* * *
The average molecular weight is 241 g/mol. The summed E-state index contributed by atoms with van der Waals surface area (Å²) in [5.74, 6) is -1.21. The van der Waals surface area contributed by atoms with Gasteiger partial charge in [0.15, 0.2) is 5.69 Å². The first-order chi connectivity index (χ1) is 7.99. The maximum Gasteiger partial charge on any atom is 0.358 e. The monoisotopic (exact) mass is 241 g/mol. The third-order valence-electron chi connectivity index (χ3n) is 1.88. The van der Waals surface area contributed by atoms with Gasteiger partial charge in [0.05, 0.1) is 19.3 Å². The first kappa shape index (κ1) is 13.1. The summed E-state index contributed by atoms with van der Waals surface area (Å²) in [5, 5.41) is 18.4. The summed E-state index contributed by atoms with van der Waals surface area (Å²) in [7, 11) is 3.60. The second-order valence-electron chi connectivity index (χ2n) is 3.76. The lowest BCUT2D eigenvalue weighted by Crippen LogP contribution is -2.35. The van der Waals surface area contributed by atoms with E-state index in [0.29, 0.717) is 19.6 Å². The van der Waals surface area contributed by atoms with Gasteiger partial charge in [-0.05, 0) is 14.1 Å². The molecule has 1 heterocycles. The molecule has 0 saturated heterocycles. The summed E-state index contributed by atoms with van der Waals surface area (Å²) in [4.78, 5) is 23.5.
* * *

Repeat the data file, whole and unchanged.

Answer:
The average molecular weight is 241 g/mol. The summed E-state index contributed by atoms with van der Waals surface area (Å²) in [5.74, 6) is -1.21. The van der Waals surface area contributed by atoms with Gasteiger partial charge in [0.15, 0.2) is 5.69 Å². The first-order chi connectivity index (χ1) is 7.99. The maximum Gasteiger partial charge on any atom is 0.358 e. The monoisotopic (exact) mass is 241 g/mol. The third-order valence-electron chi connectivity index (χ3n) is 1.88. The van der Waals surface area contributed by atoms with Gasteiger partial charge in [0.05, 0.1) is 19.3 Å². The first kappa shape index (κ1) is 13.1. The summed E-state index contributed by atoms with van der Waals surface area (Å²) in [5, 5.41) is 18.4. The summed E-state index contributed by atoms with van der Waals surface area (Å²) in [7, 11) is 3.60. The second-order valence-electron chi connectivity index (χ2n) is 3.76. The lowest BCUT2D eigenvalue weighted by Crippen LogP contribution is -2.35. The van der Waals surface area contributed by atoms with E-state index in [0.29, 0.717) is 19.6 Å². The van der Waals surface area contributed by atoms with Gasteiger partial charge in [-0.05, 0) is 14.1 Å². The molecule has 1 heterocycles. The molecule has 0 saturated heterocycles. The summed E-state index contributed by atoms with van der Waals surface area (Å²) in [4.78, 5) is 23.5.